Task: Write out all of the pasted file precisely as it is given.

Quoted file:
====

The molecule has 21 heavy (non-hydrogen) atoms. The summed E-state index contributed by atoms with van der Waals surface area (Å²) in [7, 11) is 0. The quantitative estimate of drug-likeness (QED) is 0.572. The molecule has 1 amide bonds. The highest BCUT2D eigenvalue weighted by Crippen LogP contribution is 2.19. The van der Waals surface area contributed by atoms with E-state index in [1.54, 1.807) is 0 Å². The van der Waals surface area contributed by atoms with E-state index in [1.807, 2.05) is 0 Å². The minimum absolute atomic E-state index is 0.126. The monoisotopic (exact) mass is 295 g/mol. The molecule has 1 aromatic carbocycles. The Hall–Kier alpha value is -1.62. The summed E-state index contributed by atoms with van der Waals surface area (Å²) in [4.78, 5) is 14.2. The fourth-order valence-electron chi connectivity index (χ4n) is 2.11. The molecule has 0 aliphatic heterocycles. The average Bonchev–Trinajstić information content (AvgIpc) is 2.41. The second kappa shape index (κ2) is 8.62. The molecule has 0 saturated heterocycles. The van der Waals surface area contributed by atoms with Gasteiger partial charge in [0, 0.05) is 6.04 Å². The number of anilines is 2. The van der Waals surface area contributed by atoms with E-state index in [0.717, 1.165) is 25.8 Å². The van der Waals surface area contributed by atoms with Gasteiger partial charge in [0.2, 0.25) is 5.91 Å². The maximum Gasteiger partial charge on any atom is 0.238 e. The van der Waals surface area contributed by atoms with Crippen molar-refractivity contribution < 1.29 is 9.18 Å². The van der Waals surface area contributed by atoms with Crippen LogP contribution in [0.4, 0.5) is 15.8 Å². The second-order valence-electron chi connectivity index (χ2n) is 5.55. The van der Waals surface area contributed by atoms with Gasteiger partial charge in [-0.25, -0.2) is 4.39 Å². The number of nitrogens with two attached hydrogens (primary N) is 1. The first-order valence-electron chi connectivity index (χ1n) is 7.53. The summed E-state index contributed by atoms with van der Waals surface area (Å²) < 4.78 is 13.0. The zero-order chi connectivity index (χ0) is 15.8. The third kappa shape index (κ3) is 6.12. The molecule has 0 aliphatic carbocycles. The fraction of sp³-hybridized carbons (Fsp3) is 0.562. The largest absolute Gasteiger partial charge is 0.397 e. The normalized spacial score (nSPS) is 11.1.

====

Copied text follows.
The molecule has 21 heavy (non-hydrogen) atoms. The summed E-state index contributed by atoms with van der Waals surface area (Å²) in [7, 11) is 0. The quantitative estimate of drug-likeness (QED) is 0.572. The molecule has 1 amide bonds. The highest BCUT2D eigenvalue weighted by Crippen LogP contribution is 2.19. The van der Waals surface area contributed by atoms with E-state index in [1.54, 1.807) is 0 Å². The van der Waals surface area contributed by atoms with E-state index in [1.807, 2.05) is 0 Å². The minimum absolute atomic E-state index is 0.126. The monoisotopic (exact) mass is 295 g/mol. The molecule has 1 aromatic carbocycles. The Hall–Kier alpha value is -1.62. The summed E-state index contributed by atoms with van der Waals surface area (Å²) in [4.78, 5) is 14.2. The fourth-order valence-electron chi connectivity index (χ4n) is 2.11. The molecule has 0 aliphatic heterocycles. The average Bonchev–Trinajstić information content (AvgIpc) is 2.41. The second kappa shape index (κ2) is 8.62. The molecule has 0 saturated heterocycles. The van der Waals surface area contributed by atoms with Gasteiger partial charge in [0, 0.05) is 6.04 Å². The number of anilines is 2. The van der Waals surface area contributed by atoms with E-state index in [0.717, 1.165) is 25.8 Å². The van der Waals surface area contributed by atoms with Gasteiger partial charge in [0.2, 0.25) is 5.91 Å². The maximum Gasteiger partial charge on any atom is 0.238 e. The van der Waals surface area contributed by atoms with Crippen molar-refractivity contribution < 1.29 is 9.18 Å². The van der Waals surface area contributed by atoms with Crippen LogP contribution in [0.4, 0.5) is 15.8 Å². The second-order valence-electron chi connectivity index (χ2n) is 5.55. The van der Waals surface area contributed by atoms with Gasteiger partial charge in [-0.25, -0.2) is 4.39 Å². The number of nitrogens with two attached hydrogens (primary N) is 1. The first-order valence-electron chi connectivity index (χ1n) is 7.53. The summed E-state index contributed by atoms with van der Waals surface area (Å²) < 4.78 is 13.0. The zero-order chi connectivity index (χ0) is 15.8. The third kappa shape index (κ3) is 6.12. The molecule has 0 aliphatic carbocycles. The fraction of sp³-hybridized carbons (Fsp3) is 0.562. The largest absolute Gasteiger partial charge is 0.397 e. The normalized spacial score (nSPS) is 11.1.